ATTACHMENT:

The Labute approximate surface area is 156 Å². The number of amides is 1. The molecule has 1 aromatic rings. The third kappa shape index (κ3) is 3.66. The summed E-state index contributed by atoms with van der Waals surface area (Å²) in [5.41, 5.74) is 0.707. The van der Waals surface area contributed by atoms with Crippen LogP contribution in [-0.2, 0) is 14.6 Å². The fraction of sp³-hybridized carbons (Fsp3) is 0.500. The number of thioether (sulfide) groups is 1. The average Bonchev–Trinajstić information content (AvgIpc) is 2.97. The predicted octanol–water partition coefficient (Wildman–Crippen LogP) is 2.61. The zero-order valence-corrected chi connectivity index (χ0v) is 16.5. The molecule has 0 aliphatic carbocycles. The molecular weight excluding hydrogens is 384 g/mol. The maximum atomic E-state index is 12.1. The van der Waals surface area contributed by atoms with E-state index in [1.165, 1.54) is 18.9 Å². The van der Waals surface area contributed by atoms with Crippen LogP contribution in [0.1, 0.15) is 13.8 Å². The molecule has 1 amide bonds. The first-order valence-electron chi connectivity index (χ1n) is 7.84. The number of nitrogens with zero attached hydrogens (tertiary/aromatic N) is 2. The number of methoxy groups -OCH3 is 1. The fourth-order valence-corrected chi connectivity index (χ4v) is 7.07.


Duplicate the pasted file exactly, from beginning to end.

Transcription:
The Labute approximate surface area is 156 Å². The number of amides is 1. The molecule has 1 aromatic rings. The third kappa shape index (κ3) is 3.66. The summed E-state index contributed by atoms with van der Waals surface area (Å²) in [5.41, 5.74) is 0.707. The van der Waals surface area contributed by atoms with Crippen LogP contribution in [-0.2, 0) is 14.6 Å². The fraction of sp³-hybridized carbons (Fsp3) is 0.500. The number of thioether (sulfide) groups is 1. The average Bonchev–Trinajstić information content (AvgIpc) is 2.97. The predicted octanol–water partition coefficient (Wildman–Crippen LogP) is 2.61. The zero-order valence-corrected chi connectivity index (χ0v) is 16.5. The molecule has 0 aliphatic carbocycles. The molecular weight excluding hydrogens is 384 g/mol. The maximum atomic E-state index is 12.1. The van der Waals surface area contributed by atoms with E-state index in [1.165, 1.54) is 18.9 Å². The van der Waals surface area contributed by atoms with Crippen LogP contribution in [0.1, 0.15) is 13.8 Å². The molecule has 1 amide bonds. The first-order valence-electron chi connectivity index (χ1n) is 7.84. The number of nitrogens with zero attached hydrogens (tertiary/aromatic N) is 2. The number of methoxy groups -OCH3 is 1. The fourth-order valence-corrected chi connectivity index (χ4v) is 7.07.